Best of 2003: Top 10 Imaginary Albums of the Year

The top ten releases of 2003 as voted on by you, our imaginary readers!

The Postal Service, Give Up#1 The Postal Service — Give Up (Sub Pop)
Winning our imaginary best of 2003 by overwhelming majority, the Postal Service gorgeously blend the electronic delicacy of Dntel with the effortless vocal bliss of Ben Gibbard (plus stellar girlie cameos from Jenny Lewis and Jen Wood).
{official website} * {buy it} * {tig review}

 

The Shins, Chutes Too Narrow#2 The Shins — Chutes Too Narrow (Sub Pop)
The sophomore effort from James Mercer et al lived up to lofty expectations and was well worth the two-year wait for this crystaline, poppy, Kinks-esque songwriting masterpiece.
{official website} * {buy it} * {tig review}

 

Death Cab for Cutie, Transatlanticism#3 Death Cab for Cutie — Transatlanticism (Barsuk)
Oh that Ben Gibbard; look at him go, with two of the three top spots in our 2003 countdown! Death Cab offers yet another amazing blast of indie-pop perfection.
{official website} * {buy it} * {tig review}

 

 

Radiohead, Hail to the Thief#4 Radiohead — Hail to the Thief (Capitol)
Radiohead always evokes adjectives like “sonorous,” “transcendent,” “aware” and overtly in the case of their latest release, “politically infused.” We’re only sorry we don’t have a live review because we couldn’t bear to see them at the White River (Clear Channel) amphitheatre.
{official website} * {buy it}

Outkast -- The Love Below/Speakerboxxx#5 Outkast — The Love Below/Speakerboxxx (La Face)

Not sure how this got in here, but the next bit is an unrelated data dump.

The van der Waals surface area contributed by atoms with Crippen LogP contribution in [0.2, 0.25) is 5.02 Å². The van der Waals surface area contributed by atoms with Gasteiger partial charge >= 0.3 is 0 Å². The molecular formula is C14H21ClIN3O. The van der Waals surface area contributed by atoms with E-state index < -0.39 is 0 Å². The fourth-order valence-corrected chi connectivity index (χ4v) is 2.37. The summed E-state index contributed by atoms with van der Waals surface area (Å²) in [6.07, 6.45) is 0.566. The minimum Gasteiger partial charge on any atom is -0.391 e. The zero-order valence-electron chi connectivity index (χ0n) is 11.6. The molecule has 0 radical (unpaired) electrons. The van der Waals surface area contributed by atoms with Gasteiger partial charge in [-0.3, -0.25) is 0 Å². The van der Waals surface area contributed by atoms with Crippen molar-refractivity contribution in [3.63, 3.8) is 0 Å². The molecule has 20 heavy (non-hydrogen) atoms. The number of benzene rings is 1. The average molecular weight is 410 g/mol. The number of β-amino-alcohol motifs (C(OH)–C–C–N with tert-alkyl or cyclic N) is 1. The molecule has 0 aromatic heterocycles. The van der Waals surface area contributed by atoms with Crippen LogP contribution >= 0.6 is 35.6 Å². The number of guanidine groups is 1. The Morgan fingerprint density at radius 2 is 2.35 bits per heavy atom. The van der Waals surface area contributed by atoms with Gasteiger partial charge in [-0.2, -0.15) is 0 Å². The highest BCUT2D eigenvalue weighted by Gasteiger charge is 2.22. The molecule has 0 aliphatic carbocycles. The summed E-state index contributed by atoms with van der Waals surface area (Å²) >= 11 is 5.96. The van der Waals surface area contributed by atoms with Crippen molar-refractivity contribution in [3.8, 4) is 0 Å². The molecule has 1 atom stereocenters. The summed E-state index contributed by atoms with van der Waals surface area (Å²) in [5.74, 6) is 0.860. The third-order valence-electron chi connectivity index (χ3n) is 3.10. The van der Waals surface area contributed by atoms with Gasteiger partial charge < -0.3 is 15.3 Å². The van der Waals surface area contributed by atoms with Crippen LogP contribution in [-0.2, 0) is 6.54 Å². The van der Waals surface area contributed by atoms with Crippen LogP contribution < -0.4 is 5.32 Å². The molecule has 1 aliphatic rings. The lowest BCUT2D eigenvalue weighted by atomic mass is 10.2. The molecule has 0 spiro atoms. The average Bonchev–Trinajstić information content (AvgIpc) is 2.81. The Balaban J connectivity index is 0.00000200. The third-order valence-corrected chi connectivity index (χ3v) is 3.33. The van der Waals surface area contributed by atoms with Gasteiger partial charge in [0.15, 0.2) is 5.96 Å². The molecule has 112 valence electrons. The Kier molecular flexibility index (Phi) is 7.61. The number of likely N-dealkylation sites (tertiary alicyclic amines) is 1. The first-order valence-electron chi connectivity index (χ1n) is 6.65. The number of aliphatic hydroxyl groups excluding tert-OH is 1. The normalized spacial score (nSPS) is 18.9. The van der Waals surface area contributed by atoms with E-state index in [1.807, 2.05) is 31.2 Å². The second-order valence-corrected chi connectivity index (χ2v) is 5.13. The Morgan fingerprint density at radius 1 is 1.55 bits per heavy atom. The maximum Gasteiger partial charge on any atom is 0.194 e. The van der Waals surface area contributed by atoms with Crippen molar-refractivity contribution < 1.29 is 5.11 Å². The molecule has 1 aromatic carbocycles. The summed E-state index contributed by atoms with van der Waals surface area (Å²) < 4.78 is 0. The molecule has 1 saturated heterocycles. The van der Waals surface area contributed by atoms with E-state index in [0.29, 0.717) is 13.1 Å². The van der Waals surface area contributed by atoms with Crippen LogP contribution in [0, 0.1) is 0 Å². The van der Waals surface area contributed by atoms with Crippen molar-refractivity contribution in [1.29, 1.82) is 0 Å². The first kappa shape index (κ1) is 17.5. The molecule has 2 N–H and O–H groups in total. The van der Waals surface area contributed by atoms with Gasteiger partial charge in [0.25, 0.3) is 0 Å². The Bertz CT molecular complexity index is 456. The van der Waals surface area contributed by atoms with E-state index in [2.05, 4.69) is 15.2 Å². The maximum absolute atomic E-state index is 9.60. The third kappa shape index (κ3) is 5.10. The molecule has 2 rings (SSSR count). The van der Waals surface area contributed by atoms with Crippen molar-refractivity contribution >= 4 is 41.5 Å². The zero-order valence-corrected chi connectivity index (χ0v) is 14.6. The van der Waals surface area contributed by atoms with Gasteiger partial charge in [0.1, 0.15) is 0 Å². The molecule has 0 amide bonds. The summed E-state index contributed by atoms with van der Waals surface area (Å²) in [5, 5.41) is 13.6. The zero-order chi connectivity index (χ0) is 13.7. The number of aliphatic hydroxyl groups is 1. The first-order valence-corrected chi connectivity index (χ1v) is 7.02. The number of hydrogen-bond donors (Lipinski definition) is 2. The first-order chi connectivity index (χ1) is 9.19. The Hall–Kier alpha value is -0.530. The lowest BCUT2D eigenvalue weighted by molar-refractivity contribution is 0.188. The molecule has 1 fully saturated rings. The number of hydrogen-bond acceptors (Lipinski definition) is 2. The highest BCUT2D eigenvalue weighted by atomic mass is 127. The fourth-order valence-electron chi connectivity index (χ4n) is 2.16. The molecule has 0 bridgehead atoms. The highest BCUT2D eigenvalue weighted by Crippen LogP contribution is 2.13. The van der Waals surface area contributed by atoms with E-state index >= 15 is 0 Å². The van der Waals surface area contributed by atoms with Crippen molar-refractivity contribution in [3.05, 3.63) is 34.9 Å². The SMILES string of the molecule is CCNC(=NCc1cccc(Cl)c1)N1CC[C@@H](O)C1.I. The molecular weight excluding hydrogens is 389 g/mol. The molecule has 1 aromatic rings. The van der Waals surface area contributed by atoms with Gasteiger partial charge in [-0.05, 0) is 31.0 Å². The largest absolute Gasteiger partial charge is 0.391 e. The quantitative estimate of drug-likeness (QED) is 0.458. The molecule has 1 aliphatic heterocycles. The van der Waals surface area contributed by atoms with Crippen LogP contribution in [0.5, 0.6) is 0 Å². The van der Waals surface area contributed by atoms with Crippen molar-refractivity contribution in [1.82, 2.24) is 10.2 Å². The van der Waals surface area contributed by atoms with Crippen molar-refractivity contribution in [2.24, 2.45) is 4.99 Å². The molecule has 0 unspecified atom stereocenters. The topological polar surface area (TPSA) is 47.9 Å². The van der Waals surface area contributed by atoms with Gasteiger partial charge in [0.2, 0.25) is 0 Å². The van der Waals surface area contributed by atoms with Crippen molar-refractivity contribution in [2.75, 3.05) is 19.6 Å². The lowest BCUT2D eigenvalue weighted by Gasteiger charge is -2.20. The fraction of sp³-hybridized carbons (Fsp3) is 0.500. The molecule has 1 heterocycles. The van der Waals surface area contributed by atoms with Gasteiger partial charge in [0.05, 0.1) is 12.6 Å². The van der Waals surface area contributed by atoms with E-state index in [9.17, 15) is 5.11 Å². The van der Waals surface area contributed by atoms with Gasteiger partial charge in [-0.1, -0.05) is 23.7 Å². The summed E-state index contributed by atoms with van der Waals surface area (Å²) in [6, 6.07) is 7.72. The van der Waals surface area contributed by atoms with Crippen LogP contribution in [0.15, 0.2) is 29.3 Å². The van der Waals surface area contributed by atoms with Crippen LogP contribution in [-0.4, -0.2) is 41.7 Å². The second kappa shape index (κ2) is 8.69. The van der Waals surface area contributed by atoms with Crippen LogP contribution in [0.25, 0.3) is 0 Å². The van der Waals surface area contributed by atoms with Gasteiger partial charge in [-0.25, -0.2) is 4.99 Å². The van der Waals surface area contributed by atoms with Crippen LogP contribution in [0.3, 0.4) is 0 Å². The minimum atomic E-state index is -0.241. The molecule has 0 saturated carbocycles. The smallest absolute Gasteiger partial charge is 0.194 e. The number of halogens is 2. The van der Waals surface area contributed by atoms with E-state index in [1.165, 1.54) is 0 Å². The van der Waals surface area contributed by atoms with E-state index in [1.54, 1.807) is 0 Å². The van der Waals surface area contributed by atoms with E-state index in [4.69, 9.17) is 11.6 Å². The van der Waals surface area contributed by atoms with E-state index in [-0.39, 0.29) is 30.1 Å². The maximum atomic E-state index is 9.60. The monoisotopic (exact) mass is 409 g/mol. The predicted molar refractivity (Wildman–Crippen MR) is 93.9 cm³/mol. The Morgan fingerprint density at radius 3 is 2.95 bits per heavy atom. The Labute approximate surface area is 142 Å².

As our wise friend Ollie Byrd said, “Outkast has a song out called “Hey Ya.” It’s the most exciting pop rock song since “Smells Like Teen Spirit” in 92, which was the most exciting pop rock song to come along since the sumptuous “Welcome to the Jungle” in 87.” Amen!
{official website} * {buy it}

 

The White Stripes, Elephant#6 The White Stripes — Elephant (V2)
Jack and Meg White have dazzled once again with their evolved blues-infused songwriting as well as their flawless peppermint aesthetics.
{official website} * {buy it} * {tig review}

 

 

The Long Winters, When I Pretend to Fall#7 The Long Winters — When I Pretend to Fall (Barsuk)
For the second year in a row, John Roderick has created a darkly hook-and-harmony laden disc of metaphorical, wisely dysfunctional romantics. Just like us.
{official website} * {buy it} * {tig review}

 

Yeah Yeah Yeahs, Fever to Tell#8 Yeah Yeah Yeahs — Fever to Tell (Interscope)
Yeah Yeah Yeah’s blend the fashion focus of Dale Bozzio and the Cha Cha with a primordial yowl and that missing bass guitar, so key on so many trio releases this year.
{official website} * {buy it} * {tig review}

 

The New Pornographers, Electric Version#9 The New Pornographers — Electric Version (Matador)
Vancouver’s New Pornographers explode with infectious helium harmonies, catchy hooks, and Neko Case’s matchless vocals. Every track is a stand-alone hit for your 2003 mixtape.
{official website} * {buy it} * {tig review}

 

Her Majesty the Decemberists#10 The Decemberists — Her Majesty the Decemberists (Kill Rock Stars)
Their songs are the “Lost Archives of the true beginning of rock & roll.” They’ve created their own brand of songwriting that blends “the storytelling of folk through the rhythm of the sea shanty and regularly incorporating instruments like the upright bass or the accordian.
{official website} * {buy it} * {tig review}

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